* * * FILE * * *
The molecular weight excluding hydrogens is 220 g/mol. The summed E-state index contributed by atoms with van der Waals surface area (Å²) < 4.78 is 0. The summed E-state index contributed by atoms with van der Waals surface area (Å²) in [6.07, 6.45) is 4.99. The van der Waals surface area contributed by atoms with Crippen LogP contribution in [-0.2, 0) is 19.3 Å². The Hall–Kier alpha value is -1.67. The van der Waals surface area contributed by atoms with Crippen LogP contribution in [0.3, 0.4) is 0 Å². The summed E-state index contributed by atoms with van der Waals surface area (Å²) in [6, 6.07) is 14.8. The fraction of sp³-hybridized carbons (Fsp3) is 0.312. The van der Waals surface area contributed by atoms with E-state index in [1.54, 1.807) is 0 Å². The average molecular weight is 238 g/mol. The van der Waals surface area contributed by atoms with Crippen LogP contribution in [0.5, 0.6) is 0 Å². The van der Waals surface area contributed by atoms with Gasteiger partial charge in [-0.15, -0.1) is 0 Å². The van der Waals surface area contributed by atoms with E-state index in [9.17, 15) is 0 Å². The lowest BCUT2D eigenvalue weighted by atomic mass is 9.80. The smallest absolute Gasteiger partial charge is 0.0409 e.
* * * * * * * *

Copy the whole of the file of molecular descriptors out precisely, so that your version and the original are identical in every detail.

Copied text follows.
The molecular weight excluding hydrogens is 220 g/mol. The summed E-state index contributed by atoms with van der Waals surface area (Å²) < 4.78 is 0. The summed E-state index contributed by atoms with van der Waals surface area (Å²) in [6.07, 6.45) is 4.99. The van der Waals surface area contributed by atoms with Crippen LogP contribution in [-0.2, 0) is 19.3 Å². The Hall–Kier alpha value is -1.67. The van der Waals surface area contributed by atoms with Crippen LogP contribution in [0.3, 0.4) is 0 Å². The summed E-state index contributed by atoms with van der Waals surface area (Å²) in [6, 6.07) is 14.8. The fraction of sp³-hybridized carbons (Fsp3) is 0.312. The van der Waals surface area contributed by atoms with E-state index in [1.54, 1.807) is 0 Å². The average molecular weight is 238 g/mol. The van der Waals surface area contributed by atoms with Crippen LogP contribution in [0.5, 0.6) is 0 Å². The van der Waals surface area contributed by atoms with Gasteiger partial charge in [-0.15, -0.1) is 0 Å². The van der Waals surface area contributed by atoms with E-state index in [9.17, 15) is 0 Å². The lowest BCUT2D eigenvalue weighted by atomic mass is 9.80. The smallest absolute Gasteiger partial charge is 0.0409 e.